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Top Virologist and FDA Advisory Panel Member Who Approved COVID-19 Jab EUA Dies Suddenly of Unknown Illness


A top virologist and FDA Advisory Panel member who supported granting the experimental COVID-19 shot emergency use authorization has died suddenly.

Dr. Almyra “A” Oveta Fuller, 67, an associate professor of microbiology and immunology and member of the FDA vaccine and biological products advisory committee, died suddenly on Friday morning.

According to her obituary, Fuller died on November 18, 2022, after a brief non-COVID-related illness.

From The Tennessee Tribune:

Dr. Fuller most recently served on the Vaccine and Biological Products Advisory Committee of the Food and Drug Administration whose most recent work was the emergency release of the COVID-19 vaccine.

Fuller was an ordained itinerant elder in the African Methodist Episcopal Church in the Michigan Annual Conference and served as an adjunct faculty member at Payne Theological Seminary. She also served for several years as a columnist for The Christian Recorder writing a column “Getting to Zero” advocating for HIV/AIDS awareness and programs throughout the AME Church.

Fuller died on November 18, 2022, after a brief non-COVID-related illness.

She played a crucial role in securing the emergency use authorizations for the experimental COVID-19 shots.

Obviously, we’re in a pandemic of coronavirus, and we need to use every tool available that is safe and effective,” Fuller told The Michigan Daily when asked why she voted to recommend the Pfizer COVID-19 shot for pediatric use.

Via The Michigan Daily:

A. Oveta Fuller: Obviously, we’re in a pandemic of coronavirus, and we need to use every tool available that is safe and effective. Based on the data that was presented for the clinical trials with 5- to 11-year-olds, as well as the rollout effects of the Pfizer vaccine over the last 10 months in millions of people, the benefits seem to far outweigh the risk. So I voted yes, to make that available as something that parents who choose to have their children vaccinated can do. My opinion was not so much to make it mandatory but to make it accessible.

TMD: What does the FDA advisory panel on COVID-19 vaccinations take into consideration when deciding whether or not to authorize a new vaccine for use in a given population?

A. O. Fuller: We consider what the FDA presents to us after going through the data and doing their own analysis. We consider the original information from the company, in this case, it was Pfizer, looking at their clinical trials. We consider the overall status of the pandemic, and what’s the risk to the people that we are hoping to protect? Without the product, is there something else that will give the same results with less risk? And what are the benefits of the particular product versus the known risk or the potential risk?

We realized children 5 to 11 have been under incredible conditions where they can’t go to school, or they do go to school now, but that runs the risk of shutdowns, with the added stress of wearing masks all the time and still wondering if you’re safe. Infected children can bring home a virus that may not make them sick, but can make someone who is less immuno-competent sick. So those are stresses I know many parents have been going through, and we’re waiting for something that would help them.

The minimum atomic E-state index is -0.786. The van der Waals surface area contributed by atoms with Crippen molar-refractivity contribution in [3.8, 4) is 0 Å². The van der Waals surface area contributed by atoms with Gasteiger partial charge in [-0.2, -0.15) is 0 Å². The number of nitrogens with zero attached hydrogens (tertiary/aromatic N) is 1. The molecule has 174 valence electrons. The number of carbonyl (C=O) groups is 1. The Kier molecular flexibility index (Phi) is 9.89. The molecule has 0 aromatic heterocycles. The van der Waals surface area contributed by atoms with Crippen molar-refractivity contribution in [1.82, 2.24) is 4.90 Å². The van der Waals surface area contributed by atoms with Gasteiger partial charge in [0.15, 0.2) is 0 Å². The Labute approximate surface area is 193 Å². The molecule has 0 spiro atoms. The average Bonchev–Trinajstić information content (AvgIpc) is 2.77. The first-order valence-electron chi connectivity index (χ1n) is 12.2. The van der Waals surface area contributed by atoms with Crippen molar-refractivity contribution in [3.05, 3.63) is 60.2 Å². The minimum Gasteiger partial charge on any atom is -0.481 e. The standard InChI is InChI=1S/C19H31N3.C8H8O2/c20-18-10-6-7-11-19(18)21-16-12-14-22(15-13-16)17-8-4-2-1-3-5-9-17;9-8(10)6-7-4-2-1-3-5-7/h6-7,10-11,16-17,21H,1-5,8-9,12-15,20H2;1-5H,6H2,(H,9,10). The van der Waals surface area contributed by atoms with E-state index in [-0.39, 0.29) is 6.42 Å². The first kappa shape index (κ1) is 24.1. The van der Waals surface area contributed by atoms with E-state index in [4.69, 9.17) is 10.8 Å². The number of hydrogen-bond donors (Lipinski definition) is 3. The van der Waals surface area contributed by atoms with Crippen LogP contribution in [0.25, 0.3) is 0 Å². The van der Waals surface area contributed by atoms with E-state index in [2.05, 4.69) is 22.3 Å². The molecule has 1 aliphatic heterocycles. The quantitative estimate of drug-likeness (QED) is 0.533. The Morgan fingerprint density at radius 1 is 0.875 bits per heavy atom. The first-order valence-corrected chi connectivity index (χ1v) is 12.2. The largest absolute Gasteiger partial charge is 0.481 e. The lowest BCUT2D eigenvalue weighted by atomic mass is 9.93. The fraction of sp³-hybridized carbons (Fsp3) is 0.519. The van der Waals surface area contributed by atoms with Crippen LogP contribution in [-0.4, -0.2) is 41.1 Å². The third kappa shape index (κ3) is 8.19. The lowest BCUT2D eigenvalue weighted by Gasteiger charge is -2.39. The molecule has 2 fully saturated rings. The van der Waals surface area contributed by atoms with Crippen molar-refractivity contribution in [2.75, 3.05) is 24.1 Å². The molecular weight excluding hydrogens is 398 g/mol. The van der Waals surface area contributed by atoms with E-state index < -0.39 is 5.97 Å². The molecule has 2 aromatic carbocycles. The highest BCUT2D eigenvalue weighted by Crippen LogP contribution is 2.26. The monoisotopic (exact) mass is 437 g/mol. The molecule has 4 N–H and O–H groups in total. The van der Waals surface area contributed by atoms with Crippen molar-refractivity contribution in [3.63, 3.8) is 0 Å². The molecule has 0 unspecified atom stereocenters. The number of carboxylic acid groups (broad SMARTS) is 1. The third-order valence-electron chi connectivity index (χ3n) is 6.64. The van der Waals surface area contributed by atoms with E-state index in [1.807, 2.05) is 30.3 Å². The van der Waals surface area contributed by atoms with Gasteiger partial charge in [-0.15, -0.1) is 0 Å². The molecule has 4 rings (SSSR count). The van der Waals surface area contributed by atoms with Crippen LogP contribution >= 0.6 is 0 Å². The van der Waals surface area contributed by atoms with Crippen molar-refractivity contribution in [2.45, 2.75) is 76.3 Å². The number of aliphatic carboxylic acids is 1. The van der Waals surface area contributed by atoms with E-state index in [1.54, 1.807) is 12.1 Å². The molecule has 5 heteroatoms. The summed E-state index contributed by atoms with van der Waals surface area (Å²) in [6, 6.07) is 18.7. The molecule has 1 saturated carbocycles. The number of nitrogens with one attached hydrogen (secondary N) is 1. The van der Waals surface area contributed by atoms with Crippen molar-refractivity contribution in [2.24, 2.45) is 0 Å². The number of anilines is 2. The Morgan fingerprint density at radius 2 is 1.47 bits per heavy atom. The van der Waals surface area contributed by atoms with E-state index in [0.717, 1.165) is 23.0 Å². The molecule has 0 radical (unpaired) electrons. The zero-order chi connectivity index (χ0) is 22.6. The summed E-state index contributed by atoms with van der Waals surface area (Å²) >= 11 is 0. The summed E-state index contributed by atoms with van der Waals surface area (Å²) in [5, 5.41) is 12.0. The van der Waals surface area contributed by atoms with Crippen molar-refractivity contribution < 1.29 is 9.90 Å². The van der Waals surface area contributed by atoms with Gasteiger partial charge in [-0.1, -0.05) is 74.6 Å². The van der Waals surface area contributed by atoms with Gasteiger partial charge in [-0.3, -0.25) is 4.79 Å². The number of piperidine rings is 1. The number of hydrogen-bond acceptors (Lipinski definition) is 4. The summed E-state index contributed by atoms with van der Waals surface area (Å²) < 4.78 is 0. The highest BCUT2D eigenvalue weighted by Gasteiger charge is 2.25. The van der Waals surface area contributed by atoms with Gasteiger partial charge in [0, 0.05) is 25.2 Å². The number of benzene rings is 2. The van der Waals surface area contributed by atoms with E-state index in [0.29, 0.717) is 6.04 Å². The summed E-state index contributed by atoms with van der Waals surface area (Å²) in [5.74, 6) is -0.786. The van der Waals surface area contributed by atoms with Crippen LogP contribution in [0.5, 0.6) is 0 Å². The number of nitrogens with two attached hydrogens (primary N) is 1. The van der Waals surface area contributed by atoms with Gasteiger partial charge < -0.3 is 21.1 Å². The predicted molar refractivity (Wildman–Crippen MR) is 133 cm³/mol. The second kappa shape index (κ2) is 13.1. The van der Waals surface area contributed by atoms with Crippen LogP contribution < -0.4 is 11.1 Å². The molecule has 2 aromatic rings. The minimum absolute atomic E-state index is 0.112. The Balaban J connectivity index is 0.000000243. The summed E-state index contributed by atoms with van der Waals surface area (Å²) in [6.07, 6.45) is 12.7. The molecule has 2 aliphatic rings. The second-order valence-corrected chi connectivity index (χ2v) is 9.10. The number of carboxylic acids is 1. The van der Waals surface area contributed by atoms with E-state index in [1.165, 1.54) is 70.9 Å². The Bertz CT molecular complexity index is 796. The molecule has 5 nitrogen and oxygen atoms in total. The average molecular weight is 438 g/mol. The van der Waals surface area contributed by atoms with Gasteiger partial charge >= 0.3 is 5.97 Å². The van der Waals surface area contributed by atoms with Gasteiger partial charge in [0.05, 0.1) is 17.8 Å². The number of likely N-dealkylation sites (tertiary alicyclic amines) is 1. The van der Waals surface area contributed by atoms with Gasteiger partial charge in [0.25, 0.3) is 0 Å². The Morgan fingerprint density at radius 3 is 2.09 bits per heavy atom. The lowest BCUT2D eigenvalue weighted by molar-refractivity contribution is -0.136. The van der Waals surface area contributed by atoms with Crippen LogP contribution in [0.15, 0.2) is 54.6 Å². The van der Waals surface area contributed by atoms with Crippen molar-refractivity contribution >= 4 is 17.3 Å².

We saw the lower dose of the vaccine in children works to be protective, as well as not cause greater side effects. That’s what we’re looking for — something that is reasonably safe as we can study it, and something that is effective at blocking hospitalizations in this age group. We know from the data presented for national demographics that COVID is one of the top 10 causes of death for children between 5 and 11. We were initially made to think that it was a disease that was most detrimental for older people, but that’s not necessarily true.

Dr. Fuller supported adding the COVID-19 shot to the CDC’s list of mandatory immunizations for school entry.

“From pandemic to endemic SARS CoV-2 will require wise decisions by leaders and each person. Required vaccines have stopped or reduced many illnesses – polio, measles, mumps, pertussis, chickenpox, smallpox, influenza… We must add COVID-19 to the list,” Fuller tweeted.

She also advocated the COVID-19 shot for pregnant women.

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“As pregnancy naturally brings a temporary type of immunosuppressive, vaccination against COVID and booster are love and wisdom in action for mothers, a mother to be and the people around them,” Fuller tweeted.

She also praised the vote to recommend the COVID-19 booster.

“Pleased on Friday w VRBPAC colleagues persevering to recommend another tool in toolkit towards managing COVID. Grateful—a decidedly No request turned to unanimous Yes in EUA access to 3rd dose as boost. Progress—gotta keep moving forward people! Having a victory dance moment,” Fuller tweeted.



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